Theatre review: Wild Bore

Edinburgh Festival Fringe: The poster image tells you most of what you need to know about Wild Bore.

Traverse Theatre (Venue 15)


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It shows three eminent female performers, otherwise fully clad, thrusting their bare bottoms through the back of three folding chairs, in ­support of the theory – wildly popular among those taking part in the Fringe, for obvious reasons – that when critics give a show a bad or dismissive review, they are talking through their a**ses.

As theses go, of course, this is reactionary tosh; ­critics are the only people in the whole theatre system paid – or, increasingly, not paid – to write about the actual quality of the work, rather than to join in a marketing-driven orgy of self-promotion and mindless preview puffery.

For a ribald hour, though, the ladies of Wild Bore – Ursula Martinez, Zoe Coombs Marr and Adrienne Truscott – enjoy themselves mightily chucking their idea around the stage, while ­Danielle Brustman’s design occasionally achieves Dali-esque depths of visually vivid surrealism.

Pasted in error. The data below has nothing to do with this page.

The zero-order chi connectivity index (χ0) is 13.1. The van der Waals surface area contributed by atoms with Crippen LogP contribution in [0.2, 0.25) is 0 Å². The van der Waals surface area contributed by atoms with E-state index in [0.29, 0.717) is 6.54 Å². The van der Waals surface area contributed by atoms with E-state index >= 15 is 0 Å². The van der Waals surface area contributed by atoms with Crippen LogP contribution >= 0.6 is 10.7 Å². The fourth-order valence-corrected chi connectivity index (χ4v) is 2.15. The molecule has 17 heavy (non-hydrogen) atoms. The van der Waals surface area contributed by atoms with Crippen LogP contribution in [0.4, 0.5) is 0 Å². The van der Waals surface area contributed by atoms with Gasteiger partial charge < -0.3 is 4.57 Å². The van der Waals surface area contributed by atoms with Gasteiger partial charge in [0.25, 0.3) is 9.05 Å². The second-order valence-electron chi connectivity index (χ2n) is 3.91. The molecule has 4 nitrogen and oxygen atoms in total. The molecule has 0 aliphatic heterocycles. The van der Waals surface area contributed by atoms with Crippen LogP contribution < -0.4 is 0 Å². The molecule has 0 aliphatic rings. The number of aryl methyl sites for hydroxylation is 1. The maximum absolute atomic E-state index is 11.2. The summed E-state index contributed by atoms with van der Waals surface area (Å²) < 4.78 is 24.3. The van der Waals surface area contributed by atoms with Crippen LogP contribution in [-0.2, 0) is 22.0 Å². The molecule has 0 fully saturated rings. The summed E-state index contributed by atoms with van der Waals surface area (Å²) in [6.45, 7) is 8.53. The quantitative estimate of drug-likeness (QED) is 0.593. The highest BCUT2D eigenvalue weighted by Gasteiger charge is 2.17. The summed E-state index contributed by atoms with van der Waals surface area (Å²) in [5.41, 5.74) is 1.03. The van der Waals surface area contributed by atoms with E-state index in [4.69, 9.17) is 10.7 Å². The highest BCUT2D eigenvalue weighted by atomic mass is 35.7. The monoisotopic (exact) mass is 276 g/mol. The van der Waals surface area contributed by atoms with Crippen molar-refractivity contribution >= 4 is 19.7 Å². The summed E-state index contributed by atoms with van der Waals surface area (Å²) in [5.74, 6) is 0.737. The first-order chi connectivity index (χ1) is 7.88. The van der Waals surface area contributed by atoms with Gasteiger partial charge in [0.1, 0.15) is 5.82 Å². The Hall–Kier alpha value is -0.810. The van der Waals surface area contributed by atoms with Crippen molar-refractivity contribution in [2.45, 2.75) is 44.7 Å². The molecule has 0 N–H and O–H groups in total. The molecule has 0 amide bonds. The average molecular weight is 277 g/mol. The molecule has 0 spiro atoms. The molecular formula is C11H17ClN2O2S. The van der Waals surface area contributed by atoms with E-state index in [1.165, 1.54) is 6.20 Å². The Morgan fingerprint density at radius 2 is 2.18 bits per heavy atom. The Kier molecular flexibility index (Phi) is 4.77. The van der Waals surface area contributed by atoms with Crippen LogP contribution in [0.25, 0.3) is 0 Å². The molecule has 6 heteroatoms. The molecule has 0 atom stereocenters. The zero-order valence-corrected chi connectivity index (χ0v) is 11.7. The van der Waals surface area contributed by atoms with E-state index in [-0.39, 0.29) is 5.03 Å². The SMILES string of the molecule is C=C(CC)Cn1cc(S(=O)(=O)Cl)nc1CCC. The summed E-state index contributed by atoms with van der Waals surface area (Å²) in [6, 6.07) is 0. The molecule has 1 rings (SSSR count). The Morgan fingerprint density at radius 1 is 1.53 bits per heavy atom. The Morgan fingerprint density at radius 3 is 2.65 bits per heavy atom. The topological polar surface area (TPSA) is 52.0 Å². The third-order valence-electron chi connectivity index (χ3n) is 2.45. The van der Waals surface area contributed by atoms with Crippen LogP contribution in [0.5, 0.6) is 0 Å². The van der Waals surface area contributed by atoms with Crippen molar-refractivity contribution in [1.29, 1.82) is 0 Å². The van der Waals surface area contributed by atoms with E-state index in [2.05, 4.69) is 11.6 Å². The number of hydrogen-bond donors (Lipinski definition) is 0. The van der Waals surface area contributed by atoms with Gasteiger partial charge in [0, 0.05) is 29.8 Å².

The show makes one valuable point, which is that if you are going to write a negative review, you should at least pay the artists the compliment of assuming their bad work is intentional, rather than merely accidental.

Apart from that though, the show is not much more than an hour-long demonstration of thespian self-obsession, taken to vaguely obscene, although occasionally ­entertaining, extremes; wallow in it if you must, I’d say, but don’t expect it to get a good review.

Until 27 August. Today 10am.